North Korea's nuclear and missile threat is perhaps the most serious security challenge confronting U.S. President Donald Trump. He has vowed to stop it from being able to hit the United States with a nuclear missile.
Though it has warned "all options are on the table", Trump's administration said on Wednesday it aimed to push North Korea into dismantling its weapons programs through tougher sanctions and diplomatic pressure, and it remained open to talks.
Secretary of State Rex Tillerson, Defense Secretary Jim Mattis and Director of National Intelligence Dan Coats described North Korea as "an urgent national security threat and top foreign policy priority".
The U.S. signal of a willingness to exhaust non-military avenues came as the USS Carl Vinson aircraft carrier group approached Korean waters, where it will join the USS Michigan nuclear submarine.
North Korea says it needs to develop weapons to defend itself and has vowed to strike the United States and its Asian allies at the first sign of any attack on it.
South Korea on Wednesday moved parts of a U.S. Terminal High Altitude Area Defense, or THAAD, missile defense system to its deployment site, on what had been a golf course, about 250 km (155 miles) south of the capital, Seoul, signaling a faster installation of the system.
Several hundred South Korean villagers protested near the site, hurling water bottles at vehicles moving the parts in.
The top U.S. Commander in the Pacific Admiral Harry Harris said on Wednesday the THAAD system would be operational "in coming days" bolstering the ability to defend the U.S. ally and the 28,500 U.S. troops stationed there.
The United States and South Korea agreed last year to deploy the THAAD to counter the threat of missile launches by North Korea. They say it is solely aimed at defending against North Korea.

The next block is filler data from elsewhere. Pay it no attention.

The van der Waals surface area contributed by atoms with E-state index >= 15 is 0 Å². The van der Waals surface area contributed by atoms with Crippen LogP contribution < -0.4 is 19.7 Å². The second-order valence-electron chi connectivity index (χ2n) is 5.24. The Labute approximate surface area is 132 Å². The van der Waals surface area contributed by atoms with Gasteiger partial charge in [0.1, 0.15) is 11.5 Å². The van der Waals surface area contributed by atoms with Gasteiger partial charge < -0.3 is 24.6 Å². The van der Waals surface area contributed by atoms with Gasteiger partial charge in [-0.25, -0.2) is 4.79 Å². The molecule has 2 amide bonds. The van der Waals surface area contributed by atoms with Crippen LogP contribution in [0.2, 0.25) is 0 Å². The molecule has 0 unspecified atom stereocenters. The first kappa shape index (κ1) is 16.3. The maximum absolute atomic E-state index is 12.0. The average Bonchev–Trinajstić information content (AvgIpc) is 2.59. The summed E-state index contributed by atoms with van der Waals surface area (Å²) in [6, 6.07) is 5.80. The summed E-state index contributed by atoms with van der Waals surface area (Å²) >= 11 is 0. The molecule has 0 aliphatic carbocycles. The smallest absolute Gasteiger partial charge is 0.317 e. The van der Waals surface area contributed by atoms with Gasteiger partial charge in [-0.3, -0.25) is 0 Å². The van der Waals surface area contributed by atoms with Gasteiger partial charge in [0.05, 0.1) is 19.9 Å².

But China says the system's advanced radar can penetrate deep into its territory and undermine its security, while it will do little to deter the North, and is adamant in its opposition.
Influential Chinese tabloid, the Global Times, run by the Communist Party's official People's Daily, in a harshly worded editorial denounced South Korea's decision to move ahead with the THAAD deployment saying it undermined China's effort to ease tensions on the peninsula.
"South Korea must pay the price for its arrogance. Seoul, by turning the peninsula into a powder keg together with the North, is playing with fire," it said.
"But China will not lose its demeanor in the face of South Korea's maliciousness … Although the hasty deployment of THAAD disturbs the international sanctions on North Korea, China should not send favorable signals to Pyongyang out of its anger toward Seoul."
Harris scoffed at Chinese objections, saying he believed it was "preposterous" that Beijing would try to punish South Korea over a system to defend itself, and suggested China should focus on trying to influence North Korea.
The front-runner in South Korea's May 9 presidential election has called for a delay in THAAD deployment, saying the new Seoul administration should make a decision after gathering public opinion and more talks with Washington.
(Writing by Jack Kim; Editing by Robert Birsel)